Reason, working upon nature, would enhance the quality of life for each and every one of the Enlightened. The Atheist philosopher Condorcet preached the doctrine of a coming Utopia, where indefinite progress would bring forth a "natural salvation" of plenty and immortality. Progress held that since the universe was knowable, enlightened man could become the subject of history rather than its object. Mankind could fashion nature to its wishes; the efficacy in shaping the natural order was limited only by time and the sheer limits, if any, of reason. (Goeringer, no pagination)

Not surprisingly, the Enlightenment also venerated nature. Goeringer states:

Nature was just that — the natural, real world. It was not the realm of the supernatural, the demonic, or the godly, but the empirical or rational "stuff" of which the universe was, and is, made. Nature could be understood through reason; through logic, scientific inquiry, and open mind of free inquiry, nature would yield her secrets. (No pagination)

Of course, there are some crucial distinctions to be made. The Enlightenment’s view of nature was not as overtly spiritual as Gore’s, although many Enlightenment thinkers did view the decoding of nature’s secrets as analogous to divine revelation. Moreover, while Gore promotes a doctrine of emergent deity, his religion seems to eschew progress in favor of an anti-industrial, agrarian feudalism. Thus, modern day Enlightenment proponents like the Randian Objectivists clash violently with Gore’s environmentalism. These distinctions aside, there are some ideational commonalities that share an overall aversion for Christianity.

Gore's vision is purely global in scope, as is evidenced by his proposed "Global Marshall Plan." This hypothetical policy would stipulate the formation of a "trust fund" to generate revenue for environmentally sound products (349-50). The money for this fund would be confiscated from offenders of "mother earth," namely those segments of industry that are guilty of increasing carbon dioxide emissions (34-50). Further delineating his framework for an eco-theocratic state, Gore proposes a form of universal education that will "monitor the entire earth" (357). Gore’s hypothetical state would also mandate "an annual tree census" (357).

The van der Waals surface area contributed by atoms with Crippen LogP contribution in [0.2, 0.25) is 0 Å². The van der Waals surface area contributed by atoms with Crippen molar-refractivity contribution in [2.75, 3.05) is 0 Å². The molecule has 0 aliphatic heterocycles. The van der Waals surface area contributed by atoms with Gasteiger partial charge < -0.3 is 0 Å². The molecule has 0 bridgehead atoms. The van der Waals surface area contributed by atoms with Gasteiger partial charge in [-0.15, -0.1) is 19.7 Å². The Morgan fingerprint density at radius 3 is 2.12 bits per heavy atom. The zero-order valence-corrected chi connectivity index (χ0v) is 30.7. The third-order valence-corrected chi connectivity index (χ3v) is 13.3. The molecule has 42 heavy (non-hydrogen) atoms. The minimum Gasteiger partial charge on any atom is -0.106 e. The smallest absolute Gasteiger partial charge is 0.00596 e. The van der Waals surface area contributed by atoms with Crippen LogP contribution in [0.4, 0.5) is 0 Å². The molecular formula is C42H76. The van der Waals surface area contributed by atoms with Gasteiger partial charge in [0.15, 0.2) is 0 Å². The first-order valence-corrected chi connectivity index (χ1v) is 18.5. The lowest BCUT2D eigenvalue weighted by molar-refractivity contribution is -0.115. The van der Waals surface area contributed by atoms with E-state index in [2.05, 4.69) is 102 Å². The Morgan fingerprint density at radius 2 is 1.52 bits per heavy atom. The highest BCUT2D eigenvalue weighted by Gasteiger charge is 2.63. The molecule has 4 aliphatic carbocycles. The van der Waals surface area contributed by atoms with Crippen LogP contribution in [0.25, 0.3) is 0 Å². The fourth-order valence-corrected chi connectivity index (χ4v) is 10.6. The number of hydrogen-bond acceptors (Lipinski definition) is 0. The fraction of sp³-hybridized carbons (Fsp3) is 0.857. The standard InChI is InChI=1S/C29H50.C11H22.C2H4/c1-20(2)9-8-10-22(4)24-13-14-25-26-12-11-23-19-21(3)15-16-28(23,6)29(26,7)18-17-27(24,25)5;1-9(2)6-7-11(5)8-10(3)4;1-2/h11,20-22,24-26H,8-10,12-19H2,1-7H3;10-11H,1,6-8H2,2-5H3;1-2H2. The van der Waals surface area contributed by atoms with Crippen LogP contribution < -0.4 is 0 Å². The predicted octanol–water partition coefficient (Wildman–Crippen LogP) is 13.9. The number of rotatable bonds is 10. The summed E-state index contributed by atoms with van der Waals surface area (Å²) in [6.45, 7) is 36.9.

Given the supranational character of Gore's proposed social and political machinations, the claims of Vaclav Klaus certainly gain more credibility. In his address to the CATO Institute, Klaus specifically identified the world’s gradual migration towards global governance as a threat to liberty everywhere (Mooney, no pagination). Klaus contended that environmentalism was providing the ersatz religion for a gradually developing superstate (no pagination). If he is correct, then Gore qualifies as the high priest of the emergent world theocracy. Gore’s film, An Inconvenient Truth, enjoyed an international audience and won an academy award at the Oscars. Evidently, the evangel of the new ecclesiastical authority is spreading. Heretics, beware.

Sources Cited

Goeringer, Conrad. "The Enlightenment, Freemasonry, and the Illuminati." American Atheists 2006

Gore, Albert. Earth in the Balance: Ecology and the Human Spirit. Houghton Mifflin, NY: 1992.

Mooney, Kevin. "Environmentalism Religion Rather Than Science, Says Czech Leader." 12 March 2007

Wagar, W. Warren. H.G. Wells and the World State. New Haven, CT.: Yale UP, 1961.